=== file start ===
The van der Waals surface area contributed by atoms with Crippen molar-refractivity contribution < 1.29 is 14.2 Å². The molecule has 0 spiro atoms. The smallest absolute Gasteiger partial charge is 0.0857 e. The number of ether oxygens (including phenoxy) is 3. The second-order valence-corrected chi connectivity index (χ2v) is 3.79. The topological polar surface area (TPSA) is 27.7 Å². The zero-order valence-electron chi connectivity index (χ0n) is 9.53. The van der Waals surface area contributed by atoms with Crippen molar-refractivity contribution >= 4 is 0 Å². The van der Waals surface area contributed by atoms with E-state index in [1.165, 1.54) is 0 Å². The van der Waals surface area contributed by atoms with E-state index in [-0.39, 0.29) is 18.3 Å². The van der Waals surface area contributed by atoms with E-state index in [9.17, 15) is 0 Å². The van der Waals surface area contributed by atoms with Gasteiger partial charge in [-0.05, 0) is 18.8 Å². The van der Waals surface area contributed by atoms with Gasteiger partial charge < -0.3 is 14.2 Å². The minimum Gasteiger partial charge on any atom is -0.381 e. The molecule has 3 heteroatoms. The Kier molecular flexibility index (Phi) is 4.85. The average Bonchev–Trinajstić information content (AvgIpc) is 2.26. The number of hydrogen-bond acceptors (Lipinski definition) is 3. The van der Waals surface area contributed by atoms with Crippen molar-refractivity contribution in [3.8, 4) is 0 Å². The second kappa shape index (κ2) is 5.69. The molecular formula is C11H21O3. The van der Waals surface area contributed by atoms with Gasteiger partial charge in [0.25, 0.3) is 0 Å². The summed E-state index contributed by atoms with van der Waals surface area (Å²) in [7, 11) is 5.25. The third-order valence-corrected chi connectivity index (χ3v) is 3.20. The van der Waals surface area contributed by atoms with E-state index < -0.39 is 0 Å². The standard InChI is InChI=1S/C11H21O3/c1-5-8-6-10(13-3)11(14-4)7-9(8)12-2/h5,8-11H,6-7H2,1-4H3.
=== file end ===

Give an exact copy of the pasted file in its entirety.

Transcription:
The van der Waals surface area contributed by atoms with Crippen molar-refractivity contribution < 1.29 is 14.2 Å². The molecule has 0 spiro atoms. The smallest absolute Gasteiger partial charge is 0.0857 e. The number of ether oxygens (including phenoxy) is 3. The second-order valence-corrected chi connectivity index (χ2v) is 3.79. The topological polar surface area (TPSA) is 27.7 Å². The zero-order valence-electron chi connectivity index (χ0n) is 9.53. The van der Waals surface area contributed by atoms with Crippen molar-refractivity contribution >= 4 is 0 Å². The van der Waals surface area contributed by atoms with E-state index in [1.165, 1.54) is 0 Å². The van der Waals surface area contributed by atoms with E-state index in [-0.39, 0.29) is 18.3 Å². The van der Waals surface area contributed by atoms with E-state index in [9.17, 15) is 0 Å². The van der Waals surface area contributed by atoms with Gasteiger partial charge in [-0.05, 0) is 18.8 Å². The van der Waals surface area contributed by atoms with Gasteiger partial charge < -0.3 is 14.2 Å². The minimum Gasteiger partial charge on any atom is -0.381 e. The molecule has 3 heteroatoms. The Kier molecular flexibility index (Phi) is 4.85. The average Bonchev–Trinajstić information content (AvgIpc) is 2.26. The number of hydrogen-bond acceptors (Lipinski definition) is 3. The van der Waals surface area contributed by atoms with Crippen molar-refractivity contribution in [3.8, 4) is 0 Å². The second kappa shape index (κ2) is 5.69. The molecular formula is C11H21O3. The van der Waals surface area contributed by atoms with Gasteiger partial charge in [0.25, 0.3) is 0 Å². The summed E-state index contributed by atoms with van der Waals surface area (Å²) in [7, 11) is 5.25. The third-order valence-corrected chi connectivity index (χ3v) is 3.20. The van der Waals surface area contributed by atoms with E-state index < -0.39 is 0 Å². The standard InChI is InChI=1S/C11H21O3/c1-5-8-6-10(13-3)11(14-4)7-9(8)12-2/h5,8-11H,6-7H2,1-4H3.